By Richard Winters
My Rating: 6 out of 10
4-Word Review: She reanalyzes her life.
Marion (Gena Rowlands) is a college professor over 50, whose taken a leave of absence in order to write a book. Due to the construction at her place she sublets another apartment in order to have it quiet for her writing, but finds that it’s next to a psychiatrist’s office and through the vent can hear everything that the patients talk about. She becomes especially intrigued with a young pregnant woman named Hope (Mia Farrow) who talks about how empty her life is and this touches a cord with Marion, who despite being much older, feels the same way about her own life. This then forces her to reanalyze how she’s treated her family and friends through the years and causing her to face some harsh realities about herself.
While writer/director Woody Allen has the reputation of a being an intellectual as well as a perfectionist, the film’s opening shot had to be rewritten several times before he was happy with it, it’s surprising how dumb he is with basic physics. The idea that Marion could put a couple of couch cushions over the vent and this would be enough to blot out all of the noise coming from the neighboring apartment just doesn’t ring true. Sure it might muffle the voices a bit, but not a complete block of sound to where she’d hear no noise at all and having the vent be in another room in the apartment, which would’ve allowed her the convenience of simply closing that room’s door in order to cut-off the noise, would’ve worked better.
I was also surprised how later on in the film, Marion tells the psychiatrist about the ‘acoustical irregularities’ that allows her to hear everything that’s said in his office and the Dr. admits to being aware of this, but says he’ll ‘correct it’. What kind of psychiatrist though would knowingly allow his patient’s most personal thoughts to get out for others to hear? This made me think the plot would’ve worked better as one of Allen’s comedies where a writer puts the stories overheard from the patients into their book and when it becomes a best-seller, both the author and Dr. get sued and tormented by the angry patients sending them to a psychiatrists of their own.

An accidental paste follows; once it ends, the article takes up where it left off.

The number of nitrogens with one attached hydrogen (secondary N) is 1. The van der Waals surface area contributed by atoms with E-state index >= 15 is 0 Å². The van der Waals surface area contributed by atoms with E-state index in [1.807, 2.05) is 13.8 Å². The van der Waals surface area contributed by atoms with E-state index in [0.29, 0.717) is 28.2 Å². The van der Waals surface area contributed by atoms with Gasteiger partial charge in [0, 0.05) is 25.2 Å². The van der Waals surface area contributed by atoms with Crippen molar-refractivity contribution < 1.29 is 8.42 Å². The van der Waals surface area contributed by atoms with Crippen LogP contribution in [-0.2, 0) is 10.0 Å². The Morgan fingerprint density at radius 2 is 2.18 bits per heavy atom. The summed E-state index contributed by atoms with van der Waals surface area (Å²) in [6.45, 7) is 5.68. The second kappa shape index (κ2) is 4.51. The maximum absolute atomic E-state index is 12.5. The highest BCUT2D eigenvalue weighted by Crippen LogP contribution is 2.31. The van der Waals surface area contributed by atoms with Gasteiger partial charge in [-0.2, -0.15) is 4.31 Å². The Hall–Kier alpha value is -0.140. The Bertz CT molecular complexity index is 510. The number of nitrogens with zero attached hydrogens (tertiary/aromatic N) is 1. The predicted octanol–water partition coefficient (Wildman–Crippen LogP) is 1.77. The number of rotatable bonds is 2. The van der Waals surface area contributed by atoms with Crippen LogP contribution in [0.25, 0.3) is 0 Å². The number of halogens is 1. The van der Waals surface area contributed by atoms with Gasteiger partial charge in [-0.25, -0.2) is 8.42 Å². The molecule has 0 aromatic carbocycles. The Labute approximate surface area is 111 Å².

Like with all of Allen’s dramas the cast of characters are entirely made-up of upper middle-class intellectuals, which gives the film an elitist, snobby vibe by implying that these types of people are the only ones sophisticated enough to have complex problems that people in the lower socio-economic classes supposedly don’t. They seem too much like caricatures as well who have the exact same interests (writing, the arts, and going to operas) and it would’ve been nice had there been one working class person who wasn’t into all of these things thrown into the mix simply to give it a better balance.
The fact that just about all of the characters are having affairs, many times with each other, makes it too soap opera-like. The scene where Gena bumps into Sandy Dennis and her husband and the three go to a pub for drinks gets particularly over-the-top when Dennis bluntly accuses her husband of paying too much attention to Gena. In most cases if a wife has a problem with her husband’s behavior she’ll keep it to herself and then bring it up later when the two are alone and not out in public for everyone to hear especially to a friend that she hasn’t seen in awhile and is only an acquaintance.
I didn’t like Marion as she’s too cold and while I realize this was intentional she’s not the type of person that the viewer can warm-up to, or care that much about. Mia Farrow’s character is far more appealing and I wanted more of her and was shocked how little screen time she ultimately gets. The part wasn’t even meant for her as she was set to play Marion before she got pregnant and then when Dianne Weist, who was originally cast as Hope, had to leave the production due to illness and her replacement, Jane Alexander, didn’t approach the character the way Woody wanted, so it was eventually given to Farrow, who does quite well despite the fact that she was already in her 40’s at the time even though the person she was playing was supposed to be in their 20’s.
The film does end on a strong note, but it does take awhile before it gets there and comes-off as clunky and unintentionally funny at other points. The scenes with John Houseman, who plays Marion’s father, are particularly hammy as he sits at the dinner table conveying his lines like he still thinks he’s Professor Kingfish speaking to an auditorium full of students. However, David Ogden Stiers impression of Houseman (he plays a younger version of him during a flashback scene) is spot-on and the movie is almost worth catching just for that.
My Rating: 6 out of 10
Released: October 14, 1988
Runtime: 1 Hour 21 Minutes
Director: Woody Allen
Studio: Orion Pictures
Available: DVD, Amazon Video, Blu-ray (Region 0), YouTube